Re: AW: Cochlear nonlinearity & TTS (Ramdas Kumaresan )

Subject: Re: AW: Cochlear nonlinearity & TTS
From:    Ramdas Kumaresan  <kumar@xxxxxxxx>
Date:    Thu, 18 Jan 2007 17:02:34 -0500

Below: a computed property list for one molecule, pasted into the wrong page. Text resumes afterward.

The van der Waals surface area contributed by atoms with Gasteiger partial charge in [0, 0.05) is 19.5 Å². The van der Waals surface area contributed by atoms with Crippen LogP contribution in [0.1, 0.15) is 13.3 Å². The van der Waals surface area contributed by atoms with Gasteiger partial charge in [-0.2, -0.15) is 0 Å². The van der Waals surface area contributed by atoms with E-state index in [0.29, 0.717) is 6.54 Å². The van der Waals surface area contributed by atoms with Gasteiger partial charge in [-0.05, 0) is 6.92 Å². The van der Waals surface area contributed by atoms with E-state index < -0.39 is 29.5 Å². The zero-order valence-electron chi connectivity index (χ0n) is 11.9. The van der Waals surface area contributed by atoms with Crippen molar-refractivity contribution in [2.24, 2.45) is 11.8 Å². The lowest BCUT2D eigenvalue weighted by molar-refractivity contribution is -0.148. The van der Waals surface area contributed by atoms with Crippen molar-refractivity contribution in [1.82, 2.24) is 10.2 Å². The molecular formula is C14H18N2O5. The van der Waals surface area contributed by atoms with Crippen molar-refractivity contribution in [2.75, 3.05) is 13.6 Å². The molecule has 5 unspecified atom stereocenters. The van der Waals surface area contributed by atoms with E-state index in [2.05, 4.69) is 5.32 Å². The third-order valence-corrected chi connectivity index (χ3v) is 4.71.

It would seem that signal amplitude (how big it is ?) and the signal shape, that is the details, are two different things. As an engineer, if I were designing the cochlea/auditory system, I would extract the amplitude info separately in each frequency region, and scale the signal (amplify it if necessary) to a nominal value, say, to unit amplitude, and then try to represent its shape in the spike patterns. This can be thought of as lossless compression/expansion followed by signal shape representation. In the brain actual decompression need not take place. All that you need is info regarding the bigness of the signal. That is also a feature after all. It would also seem that at the periphery stage there is not enough intelligence in the mechanics to determine what is the “feature” that is important down the line in the system. It would make sense for the periphery to blindly “represent” what ever happens to come by in the form of an input signal. However it might be that it does not have the resources to represent all possible input signals uniquely. But it should try. That is, when you have a huge tone and a little tone that happens to fall in its shadow, clearly the periphery has to make a choice to mask the weak one. However this kind of masking madness must have a method behind it. Is it not true that the periphery always represents any signal input uniquely (that is even a combination of a strong tone with a weak one nearby, that is if you examine all the nerve fiber outputs there will be evidence of the weak tone) but in further processing down the line, the fine details in the auditory fiber outputs are lost and thus masking takes place? RK Quoting Erik Larsen <elarsen@xxxxxxxx>: > From that point of view, the cochlea might be better described as an > acoustic feature extractor rather than a compression system. The latter > would imply that at some point decompression occurs, yielding a > (approximate) replica of the acoustic signal somewhere in the CNS; I > would guess this does not happen (what would be the point?). > > If we agree that the brain is only interested in specific features of > the acoustic signal (those that we perceive as pitch, loudness, > location, timbre, etc), there is no need for a compression/decompression > system. It would be more efficient to extract the features as accurately > as possible without considerations as to whether the operations are > invertible. > > Whether it is possible in principle to reconstruct the acoustic signal > from the nerve output is a different question. You would definitely need > the spikes from all nerve fibers (at least the more, the better), and > you won't be able to get it exactly right (if you don't have a priori > knowledge about the signal). > > Erik > > -- > Erik Larsen, Ph.D. candidate > Speech and Hearing Bioscience and Technology > Harvard-MIT Division of Health Sciences and Technology > Cambridge MA 02139 > > > David Mountain wrote: > > believe that the available data suggest that the cochlear amplifier only > > has a significant effect over a small region at and basal to the peak of > > the traveling wave. See for example: > > > > Cody AR (1992) Acoustic lesions in the mammalian cochlea: implications for > > the spatial distribution of the 'active process'. Hear Res. 1992 > > Oct;62(2):166-72. PMID: 1429258 > > > > I would rephrase Ramda's question to be the question of whether the > > transformation between sound and auditory nerve firing pattern is > > invertable. I think the answer in the exact sense is that it is not > > invertable. It is my belief that we are dealing with a compression system > > with some loss but one that preserves the features of biological > > relevance. Modern audio compression schemes take advantage of this fact > > and throw away acoustic information that is not perceived or only barely > > detectable by the listener. > > > > > > -------------------------------------------------------------------- > > > > David C. Mountain, Ph.D. > > Professor of Biomedical Engineering > > > > Boston University > > 44 Cummington St. > > Boston, MA 02215 > > > > Email: dcm@xxxxxxxx > > Website: > > Phone: (617) 353-4343 > > FAX: (617) 353-6766 > > Office: ERB 413 > > On Thu, 18 Jan 2007, Ramdas Kumaresan wrote: > > > >> Navid, Richard and the listees, > >> > >> I have heard a lot of speculation about the cochlear amplifier for many > >> years. One of the questions that I have wondered about > >> as a signal processing engineer for many years, is with all the > >> sophisticated nonlinearities, delays, amplifiers, filters > >> etc that are present in the auditory periphery, how does it "represent" > >> an acoustic signal in the neural spike patterns > >> that emanate from the auditory periphery? (I guess everyone wonders > >> about it.) > >> Is it possible to reconstruct the acoustic signal if you were able to > >> measure/monitor the > >> spike patterns that are put out by all the auditory nerve fibers? What > >> is the reconstruction 'algorithm"? > >> (I know about Egbert deBoer's reconstruction method for a single > >> nerve fiber.) Is'n't the information about the signal > >> distributed across many, many nerve fibers? Should'nt the > >> reconstruction take information from > >> all nerve fibers and fuse them to reconstruct the signal? Just wondering > >> aloud. RK > >> > >> > >> > >> > >> > >> Richard F. Lyon wrote: > >> > >>> At 9:17 AM -0800 1/16/07, Navid Shahnaz wrote: > >>> > >>>> Thank you Reinhart for your clarification. Does the cochlear > >>>> amplifier works on both sides of the excitation pattern peak on the > >>>> BM? or the amplifier operates wore efficiently at a place that is > >>>> just above or toward the apex from the point of disturbance created > >>>> by travelling wave? Operationally this point may be an ideal point as > >>>> it is less likely saturates the amplifier due to sharp slope of the > >>>> travelling wave on the apical side. > >>>> Cheers > >>>> Navid > >>> > >>> Navid, > >>> > >>> Both Monita and Reinhart have given good explanations, but let me add > >>> a bit. > >>> > >>> The way I think of it, the active amplification is active everywhere, > >>> but it competes with the passive loss mechanisms, and is only > >>> significant at low enough levels. The active loss mechanism (damping) > >>> increases rapidly apically when a sine wave travels past a > >>> characteristic place. Because of the active gain, the response to a > >>> sine wave can travel further before it damps out; from the "passive > >>> peak" that Reinhart mentions, the peak response location can be > >>> further apical, up to about a half octave worth of place further, when > >>> the active amplification is significant, to the "active peak". The > >>> "net" amplification is positive (in dB per mm or whatever) before the > >>> response peak, and negative after the response peak, pretty much by > >>> definition of peak. That net includes the active gain, which > >>> saturates, and the passive loss, which doesn't, so it's level dependent. > >>> > >>> In addition to the saturation that reduces the active gain at high > >>> level, there is also efferent control that turns down the gain in > >>> response to afferent response level and possibly other central control > >>> signals. This effect of efferent control of mechanical gain has been > >>> directly demonstrated, but I don't recall exactly who/when/where to > >>> cite right now. > >>> > >>> Dick > >>> > > -- > Erik Larsen > PhD candidate Speech and Hearing Bioscience and Technology > > > 'The scientist does not study Nature because it is useful; > he studies it because he delights in it, and he delights in it > because it is beautiful. If Nature were not beautiful, it > would not be worth knowing, and if Nature were not worth > knowing, life would not be worth living.' > > -Henri Poincare > >